How these client emails help the investment process
What purposes are served by these notes to clients? We write to make clear what we are thinking, both to our clients and ourselves. During informal conversations in the office, we are constantly testing ideas, and asking questions, so these notes are the refined version of those conversations.
We all read a lot—purchased research, newspapers, blogs, and books. Writing down our thoughts helps us to crystallize the ideas that come at us from multiple sources.
There’s nothing like writing complete sentences to expose an idea as silly or something unimportant. The stuff we discard between the notes that are published form a trash heap of half-baked ideas and conclusions not reached.
All of these notes, the ones you see as well as the ones you don’t, also serve as a record of what we were thinking at certain turning points in the market or when we made certain investments. Being reminded of what we said at certain times is one way to keep us humble.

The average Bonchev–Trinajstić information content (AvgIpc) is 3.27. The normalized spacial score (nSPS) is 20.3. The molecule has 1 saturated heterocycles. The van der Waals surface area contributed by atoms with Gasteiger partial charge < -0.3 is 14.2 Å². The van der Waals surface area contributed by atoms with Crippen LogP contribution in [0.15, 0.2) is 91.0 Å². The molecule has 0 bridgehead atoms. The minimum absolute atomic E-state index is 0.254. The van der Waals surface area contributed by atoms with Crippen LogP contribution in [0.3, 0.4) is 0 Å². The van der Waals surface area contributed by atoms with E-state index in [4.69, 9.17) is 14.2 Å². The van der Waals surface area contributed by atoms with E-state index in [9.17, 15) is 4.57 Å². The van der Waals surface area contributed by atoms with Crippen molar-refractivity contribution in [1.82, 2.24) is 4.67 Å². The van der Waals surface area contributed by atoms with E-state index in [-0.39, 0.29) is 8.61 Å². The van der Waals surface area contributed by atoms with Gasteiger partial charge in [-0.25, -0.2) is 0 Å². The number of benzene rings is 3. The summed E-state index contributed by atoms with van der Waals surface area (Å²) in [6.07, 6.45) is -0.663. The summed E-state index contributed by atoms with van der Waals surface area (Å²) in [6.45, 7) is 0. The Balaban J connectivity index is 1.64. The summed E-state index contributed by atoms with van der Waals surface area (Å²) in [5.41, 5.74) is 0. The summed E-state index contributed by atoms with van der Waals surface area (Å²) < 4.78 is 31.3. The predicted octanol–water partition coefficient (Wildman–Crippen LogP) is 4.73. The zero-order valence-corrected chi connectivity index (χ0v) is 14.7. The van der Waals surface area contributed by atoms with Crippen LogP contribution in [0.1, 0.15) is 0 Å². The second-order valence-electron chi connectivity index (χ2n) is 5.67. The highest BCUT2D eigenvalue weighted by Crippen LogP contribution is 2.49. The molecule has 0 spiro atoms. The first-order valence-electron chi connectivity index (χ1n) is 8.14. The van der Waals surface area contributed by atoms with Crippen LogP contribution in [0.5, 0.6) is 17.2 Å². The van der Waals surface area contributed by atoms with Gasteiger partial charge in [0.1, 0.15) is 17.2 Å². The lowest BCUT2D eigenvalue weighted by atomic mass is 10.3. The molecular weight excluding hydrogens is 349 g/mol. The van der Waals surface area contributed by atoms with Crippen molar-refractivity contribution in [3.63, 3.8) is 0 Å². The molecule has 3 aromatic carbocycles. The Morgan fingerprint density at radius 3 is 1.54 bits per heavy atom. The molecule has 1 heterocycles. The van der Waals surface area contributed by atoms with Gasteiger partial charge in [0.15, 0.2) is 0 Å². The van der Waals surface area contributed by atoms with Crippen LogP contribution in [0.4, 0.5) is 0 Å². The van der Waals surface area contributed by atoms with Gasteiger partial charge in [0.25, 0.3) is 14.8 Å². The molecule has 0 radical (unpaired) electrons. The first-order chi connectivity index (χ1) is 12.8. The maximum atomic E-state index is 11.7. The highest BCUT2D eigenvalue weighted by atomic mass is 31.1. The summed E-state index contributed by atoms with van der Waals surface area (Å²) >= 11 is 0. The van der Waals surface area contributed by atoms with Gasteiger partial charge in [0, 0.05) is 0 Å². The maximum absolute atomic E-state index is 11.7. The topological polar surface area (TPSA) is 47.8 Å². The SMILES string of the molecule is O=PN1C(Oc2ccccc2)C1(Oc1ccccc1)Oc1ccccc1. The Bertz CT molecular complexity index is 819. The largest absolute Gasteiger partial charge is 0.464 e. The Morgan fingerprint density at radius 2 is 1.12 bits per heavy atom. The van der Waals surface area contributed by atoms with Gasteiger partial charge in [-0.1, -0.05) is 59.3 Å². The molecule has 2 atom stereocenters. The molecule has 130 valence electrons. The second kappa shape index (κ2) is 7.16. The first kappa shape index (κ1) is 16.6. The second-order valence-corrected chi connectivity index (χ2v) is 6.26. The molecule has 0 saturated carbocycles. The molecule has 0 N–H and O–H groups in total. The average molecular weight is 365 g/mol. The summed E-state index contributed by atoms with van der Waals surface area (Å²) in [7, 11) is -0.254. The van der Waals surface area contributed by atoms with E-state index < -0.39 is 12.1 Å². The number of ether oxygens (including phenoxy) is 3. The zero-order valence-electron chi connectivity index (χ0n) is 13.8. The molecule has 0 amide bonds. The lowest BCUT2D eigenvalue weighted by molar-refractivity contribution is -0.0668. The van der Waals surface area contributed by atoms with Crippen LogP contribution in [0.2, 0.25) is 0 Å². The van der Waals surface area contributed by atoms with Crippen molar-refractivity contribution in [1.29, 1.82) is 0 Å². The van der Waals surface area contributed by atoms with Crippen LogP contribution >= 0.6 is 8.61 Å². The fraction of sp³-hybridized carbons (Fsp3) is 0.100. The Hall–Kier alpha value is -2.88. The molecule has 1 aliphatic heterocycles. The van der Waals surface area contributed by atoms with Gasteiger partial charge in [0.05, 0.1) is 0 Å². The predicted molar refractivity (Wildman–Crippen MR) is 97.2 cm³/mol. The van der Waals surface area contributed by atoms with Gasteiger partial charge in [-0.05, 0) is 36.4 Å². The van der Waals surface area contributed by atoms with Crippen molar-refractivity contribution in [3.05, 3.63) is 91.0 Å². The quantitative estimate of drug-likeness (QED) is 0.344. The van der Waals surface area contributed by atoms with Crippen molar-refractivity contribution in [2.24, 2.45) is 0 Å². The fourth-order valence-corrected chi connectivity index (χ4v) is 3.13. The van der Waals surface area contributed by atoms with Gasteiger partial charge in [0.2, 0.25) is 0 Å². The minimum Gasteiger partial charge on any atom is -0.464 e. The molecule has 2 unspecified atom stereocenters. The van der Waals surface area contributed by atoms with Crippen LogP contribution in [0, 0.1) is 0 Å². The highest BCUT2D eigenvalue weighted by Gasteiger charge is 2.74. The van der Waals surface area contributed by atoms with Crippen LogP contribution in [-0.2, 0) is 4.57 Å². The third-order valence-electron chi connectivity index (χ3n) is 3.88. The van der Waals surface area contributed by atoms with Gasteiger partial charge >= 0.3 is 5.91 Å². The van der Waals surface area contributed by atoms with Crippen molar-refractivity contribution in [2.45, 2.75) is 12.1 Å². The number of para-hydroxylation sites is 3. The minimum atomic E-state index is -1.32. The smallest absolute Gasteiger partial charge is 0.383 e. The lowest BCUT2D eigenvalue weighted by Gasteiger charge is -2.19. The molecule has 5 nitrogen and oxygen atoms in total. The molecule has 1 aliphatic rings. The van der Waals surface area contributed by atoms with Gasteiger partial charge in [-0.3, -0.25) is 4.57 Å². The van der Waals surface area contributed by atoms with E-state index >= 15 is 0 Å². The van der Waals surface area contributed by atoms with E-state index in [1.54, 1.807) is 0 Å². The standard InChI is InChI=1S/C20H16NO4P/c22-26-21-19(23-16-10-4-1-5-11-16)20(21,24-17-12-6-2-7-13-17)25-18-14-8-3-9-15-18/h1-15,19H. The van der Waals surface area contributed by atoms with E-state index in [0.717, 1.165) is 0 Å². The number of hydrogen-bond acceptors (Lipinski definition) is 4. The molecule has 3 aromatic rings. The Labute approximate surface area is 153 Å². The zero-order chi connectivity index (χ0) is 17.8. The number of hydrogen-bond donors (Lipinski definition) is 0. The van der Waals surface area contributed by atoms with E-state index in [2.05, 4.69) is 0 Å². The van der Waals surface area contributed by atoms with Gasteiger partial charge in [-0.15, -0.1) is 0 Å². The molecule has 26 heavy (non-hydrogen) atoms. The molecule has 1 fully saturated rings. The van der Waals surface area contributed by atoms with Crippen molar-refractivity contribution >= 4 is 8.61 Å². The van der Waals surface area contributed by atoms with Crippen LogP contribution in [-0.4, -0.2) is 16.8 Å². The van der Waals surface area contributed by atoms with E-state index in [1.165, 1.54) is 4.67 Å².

These emails allow clients to stay informed about our ideas and provide them the chance to challenge them. Questions help us weed out the good ideas from the bad—so keep them coming.
So we’re lucky. We are paid to read, learn, and explain ourselves to an attentive audience. In between, we use what we learn to make decisions that we hope will benefit our clients financially.
So we invite readers to tell us when we’re wrong or unclear, but even more important tell us if we’re boring. That would be worse than being wrong.
Daniel A. Ogden